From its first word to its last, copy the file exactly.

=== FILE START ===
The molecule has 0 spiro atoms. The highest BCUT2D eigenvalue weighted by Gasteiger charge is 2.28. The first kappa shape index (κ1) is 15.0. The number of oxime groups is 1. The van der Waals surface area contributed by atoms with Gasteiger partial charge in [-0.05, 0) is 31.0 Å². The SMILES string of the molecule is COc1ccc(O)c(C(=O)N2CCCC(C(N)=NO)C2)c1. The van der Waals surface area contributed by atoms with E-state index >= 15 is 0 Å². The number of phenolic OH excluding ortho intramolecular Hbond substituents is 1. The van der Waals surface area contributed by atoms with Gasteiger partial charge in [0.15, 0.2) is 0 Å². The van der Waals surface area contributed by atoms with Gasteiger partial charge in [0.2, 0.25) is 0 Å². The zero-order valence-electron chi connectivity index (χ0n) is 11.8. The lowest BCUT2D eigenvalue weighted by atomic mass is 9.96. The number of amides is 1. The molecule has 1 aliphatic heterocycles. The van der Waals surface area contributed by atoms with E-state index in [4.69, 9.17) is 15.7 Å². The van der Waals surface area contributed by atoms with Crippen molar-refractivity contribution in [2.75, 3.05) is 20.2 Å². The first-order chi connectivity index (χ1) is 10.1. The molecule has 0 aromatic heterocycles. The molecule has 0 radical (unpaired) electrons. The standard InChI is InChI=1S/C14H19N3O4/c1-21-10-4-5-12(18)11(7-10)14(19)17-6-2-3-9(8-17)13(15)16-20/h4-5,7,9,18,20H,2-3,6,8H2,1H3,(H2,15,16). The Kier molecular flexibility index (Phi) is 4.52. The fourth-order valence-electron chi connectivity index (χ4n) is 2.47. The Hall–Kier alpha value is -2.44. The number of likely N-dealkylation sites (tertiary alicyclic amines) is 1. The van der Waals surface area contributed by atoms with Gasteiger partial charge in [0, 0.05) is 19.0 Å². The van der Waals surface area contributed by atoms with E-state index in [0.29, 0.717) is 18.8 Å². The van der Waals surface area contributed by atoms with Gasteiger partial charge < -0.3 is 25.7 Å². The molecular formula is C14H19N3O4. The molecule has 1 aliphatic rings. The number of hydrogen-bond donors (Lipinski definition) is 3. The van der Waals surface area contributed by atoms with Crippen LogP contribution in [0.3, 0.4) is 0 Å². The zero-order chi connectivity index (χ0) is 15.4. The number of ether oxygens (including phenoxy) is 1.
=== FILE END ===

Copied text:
The molecule has 0 spiro atoms. The highest BCUT2D eigenvalue weighted by Gasteiger charge is 2.28. The first kappa shape index (κ1) is 15.0. The number of oxime groups is 1. The van der Waals surface area contributed by atoms with Gasteiger partial charge in [-0.05, 0) is 31.0 Å². The SMILES string of the molecule is COc1ccc(O)c(C(=O)N2CCCC(C(N)=NO)C2)c1. The van der Waals surface area contributed by atoms with E-state index >= 15 is 0 Å². The number of phenolic OH excluding ortho intramolecular Hbond substituents is 1. The van der Waals surface area contributed by atoms with Gasteiger partial charge in [0.15, 0.2) is 0 Å². The van der Waals surface area contributed by atoms with Gasteiger partial charge in [0.2, 0.25) is 0 Å². The zero-order valence-electron chi connectivity index (χ0n) is 11.8. The lowest BCUT2D eigenvalue weighted by atomic mass is 9.96. The number of amides is 1. The molecule has 1 aliphatic heterocycles. The van der Waals surface area contributed by atoms with E-state index in [4.69, 9.17) is 15.7 Å². The van der Waals surface area contributed by atoms with Crippen molar-refractivity contribution in [2.75, 3.05) is 20.2 Å². The first-order chi connectivity index (χ1) is 10.1. The molecule has 0 aromatic heterocycles. The molecule has 0 radical (unpaired) electrons. The standard InChI is InChI=1S/C14H19N3O4/c1-21-10-4-5-12(18)11(7-10)14(19)17-6-2-3-9(8-17)13(15)16-20/h4-5,7,9,18,20H,2-3,6,8H2,1H3,(H2,15,16). The Kier molecular flexibility index (Phi) is 4.52. The fourth-order valence-electron chi connectivity index (χ4n) is 2.47. The Hall–Kier alpha value is -2.44. The number of likely N-dealkylation sites (tertiary alicyclic amines) is 1. The van der Waals surface area contributed by atoms with Gasteiger partial charge in [0, 0.05) is 19.0 Å². The van der Waals surface area contributed by atoms with E-state index in [0.29, 0.717) is 18.8 Å². The van der Waals surface area contributed by atoms with Gasteiger partial charge < -0.3 is 25.7 Å². The molecular formula is C14H19N3O4. The molecule has 1 aliphatic rings. The number of hydrogen-bond donors (Lipinski definition) is 3. The van der Waals surface area contributed by atoms with Crippen LogP contribution in [0.3, 0.4) is 0 Å². The zero-order chi connectivity index (χ0) is 15.4. The number of ether oxygens (including phenoxy) is 1.